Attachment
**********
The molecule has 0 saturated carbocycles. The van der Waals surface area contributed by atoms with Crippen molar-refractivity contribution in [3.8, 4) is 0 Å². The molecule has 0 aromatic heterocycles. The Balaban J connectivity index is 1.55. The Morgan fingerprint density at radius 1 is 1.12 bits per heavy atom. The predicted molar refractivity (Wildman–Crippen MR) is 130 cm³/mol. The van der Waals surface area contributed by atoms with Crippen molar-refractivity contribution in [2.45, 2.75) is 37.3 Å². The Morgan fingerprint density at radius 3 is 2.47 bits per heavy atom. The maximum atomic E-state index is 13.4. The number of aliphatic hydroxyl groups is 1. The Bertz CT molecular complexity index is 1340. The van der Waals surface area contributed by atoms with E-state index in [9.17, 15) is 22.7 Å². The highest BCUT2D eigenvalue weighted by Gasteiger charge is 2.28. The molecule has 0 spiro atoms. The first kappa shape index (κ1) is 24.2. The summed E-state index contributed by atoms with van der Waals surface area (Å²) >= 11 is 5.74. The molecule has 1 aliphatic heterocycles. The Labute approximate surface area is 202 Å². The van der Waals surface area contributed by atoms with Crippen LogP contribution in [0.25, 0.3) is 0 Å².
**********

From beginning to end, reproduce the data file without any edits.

The molecule has 0 saturated carbocycles. The van der Waals surface area contributed by atoms with Crippen molar-refractivity contribution in [3.8, 4) is 0 Å². The molecule has 0 aromatic heterocycles. The Balaban J connectivity index is 1.55. The Morgan fingerprint density at radius 1 is 1.12 bits per heavy atom. The predicted molar refractivity (Wildman–Crippen MR) is 130 cm³/mol. The van der Waals surface area contributed by atoms with Crippen molar-refractivity contribution in [2.45, 2.75) is 37.3 Å². The Morgan fingerprint density at radius 3 is 2.47 bits per heavy atom. The maximum atomic E-state index is 13.4. The number of aliphatic hydroxyl groups is 1. The Bertz CT molecular complexity index is 1340. The van der Waals surface area contributed by atoms with E-state index in [9.17, 15) is 22.7 Å². The highest BCUT2D eigenvalue weighted by Gasteiger charge is 2.28. The molecule has 0 spiro atoms. The first kappa shape index (κ1) is 24.2. The summed E-state index contributed by atoms with van der Waals surface area (Å²) >= 11 is 5.74. The molecule has 1 aliphatic heterocycles. The Labute approximate surface area is 202 Å². The van der Waals surface area contributed by atoms with Crippen LogP contribution in [0.25, 0.3) is 0 Å².